If you had bet me 20 years ago that not only would Australian post-punk icon Nicholas Edward “Nick” Cave still be around in 2014 but that he would be making music that was more interesting — and delivering performances just as energetic — as he was in 1994, that he would be a more compelling presence at 56 than he was at 36, I would have taken that bet, enthusiastically and for a lot of money.
I would have lost that bet. I would have lost huge. I would have gone home wearing a barrel.
Sunday night, Cave and the current, six-man incarnation of the Bad Seeds delivered one of the most powerful Austin City Limits performances anyone at a jammed ACL Live had ever seen.
Careening around the stage like a man a quarter of his age, grabbing outstretched hands from worshipful folks on the floor, cajoling the people sitting down up top, St. Nick and cohorts delivered a monster set.
Per usual, there was a little bit of God (“I believe in God/I believe in mermaids too/ I believe in 72 virgins on a chain/why not”) and a lot of the devil (” Well here comes Lucifer/ With his canon law….He got the real killer groove/ Robert Johnson and the devil man/ Don’t know who’s gonna rip off who”).
The band’s most recent album, last year’s “Push the Sky Away,” plays with atmospheric, almost ambient sound-beds and smaller textures rather than sharply defined melody. After being worked over in live settings for a year-plus, those songs have become heavier and denser and all the better for it. The band walked out to a ominous, bassy sound loop that transformed into the “Push” song (and Wikipedia shout-out) “We Real Cool.”
Leaping started around the tgime the band hit the Elvis-worshipping chestnut “Tupelo” and the fan-favorite “Red Right Hand.”
Cave noted that “Mermaids” might not make the ACL cut due to a rather blatant use of the word “snatch,” played a lovely version, then launched into “From Her to Eternity,” one of the very first Bad Seeds songs ever written and still one of the all-time great looks at the advantages of wanting versus having.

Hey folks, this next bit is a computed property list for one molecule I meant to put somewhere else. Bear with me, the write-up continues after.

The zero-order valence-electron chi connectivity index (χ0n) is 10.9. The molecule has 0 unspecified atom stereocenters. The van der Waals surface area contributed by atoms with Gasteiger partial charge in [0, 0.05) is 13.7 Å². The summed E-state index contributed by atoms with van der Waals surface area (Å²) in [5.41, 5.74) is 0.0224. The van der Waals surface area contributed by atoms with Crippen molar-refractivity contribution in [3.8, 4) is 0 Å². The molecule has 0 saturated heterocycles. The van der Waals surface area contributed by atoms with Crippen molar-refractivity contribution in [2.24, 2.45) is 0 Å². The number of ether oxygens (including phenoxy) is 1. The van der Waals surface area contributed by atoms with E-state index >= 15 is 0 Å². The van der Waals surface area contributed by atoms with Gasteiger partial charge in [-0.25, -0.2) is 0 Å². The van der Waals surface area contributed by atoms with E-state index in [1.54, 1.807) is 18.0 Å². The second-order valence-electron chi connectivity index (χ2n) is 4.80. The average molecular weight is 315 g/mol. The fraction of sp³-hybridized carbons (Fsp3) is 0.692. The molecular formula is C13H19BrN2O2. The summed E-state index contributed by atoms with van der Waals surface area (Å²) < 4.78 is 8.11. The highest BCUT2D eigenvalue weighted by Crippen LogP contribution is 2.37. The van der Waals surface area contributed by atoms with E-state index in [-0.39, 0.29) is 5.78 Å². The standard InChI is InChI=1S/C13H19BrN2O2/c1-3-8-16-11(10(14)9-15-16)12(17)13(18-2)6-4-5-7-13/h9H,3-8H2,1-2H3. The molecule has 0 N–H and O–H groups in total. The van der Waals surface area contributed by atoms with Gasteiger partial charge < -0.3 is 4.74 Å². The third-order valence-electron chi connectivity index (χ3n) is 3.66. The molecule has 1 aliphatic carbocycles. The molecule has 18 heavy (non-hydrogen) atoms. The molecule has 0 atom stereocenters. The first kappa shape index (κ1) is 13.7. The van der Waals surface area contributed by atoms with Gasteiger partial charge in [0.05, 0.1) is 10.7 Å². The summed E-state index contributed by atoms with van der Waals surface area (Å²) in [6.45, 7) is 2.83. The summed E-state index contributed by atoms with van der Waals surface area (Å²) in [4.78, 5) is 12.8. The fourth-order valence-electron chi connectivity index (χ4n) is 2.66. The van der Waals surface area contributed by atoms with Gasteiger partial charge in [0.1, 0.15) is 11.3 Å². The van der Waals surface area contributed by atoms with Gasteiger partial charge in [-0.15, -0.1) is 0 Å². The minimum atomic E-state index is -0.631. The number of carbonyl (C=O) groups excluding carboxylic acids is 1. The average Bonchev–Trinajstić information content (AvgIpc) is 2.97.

Things calmed down for the ballads “Love Letter” and the almost Randy Newman-esque “God is in the House” (“We have a pretty little square/ We have a woman for a mayor/ Our policy is firm but fair/Now that God is in the house”).
Again, like the rest of “Push,”t he meandering weirdness of “Higgs Boson Blues” has benefited the most from live expansion — the jokes just land better when the music is heavier. “Hannah Montana does the African Savannah,” the post-punk Tom Jones crooned to giggles from the assembled. “Miley Cyrus floats in a swimming pool in Toluca Lake/ And you’re the best girl I’ve ever had.” And yet it works.
As for the crowd, it is best summed up by a pal’s Facebook comment: “I did not spend 5-12 minutes snaking out of my sweaty plus size Spanx and then slingshot them at Nick Cave. I did consider it.”
Which is to say there were hundreds of middle-aged women and men losing their ever-loving minds down front, touching the hem of his garment and wondering just how ridiculous they are going to look on camera. (Shout out to any lady who wore a black velvet dress to the event — it was about 98 degrees outside, that is hardcore).
With a one-two punch of fan-favorite jams “The Mercy Seat,” about a man facing the electric chair, and Cave’s treatment of “Stagger Lee,” followed by the set-closing “Push the Sky Away,” Cave and the Seeds destroyed any lingering notion that ACL tapings have to be civilized and staid.
This was vibrantly carnal stuff, thunderously adult rock by, for and about the grown and sexy.
- We Real Cool
- Jubilee Street
- Red Right Hand
- From Her to Eternity
- Love Letter
- God Is in the House
- Higgs Boson Blues
- The Mercy Seat
- Stagger Lee
- Push the Sky Away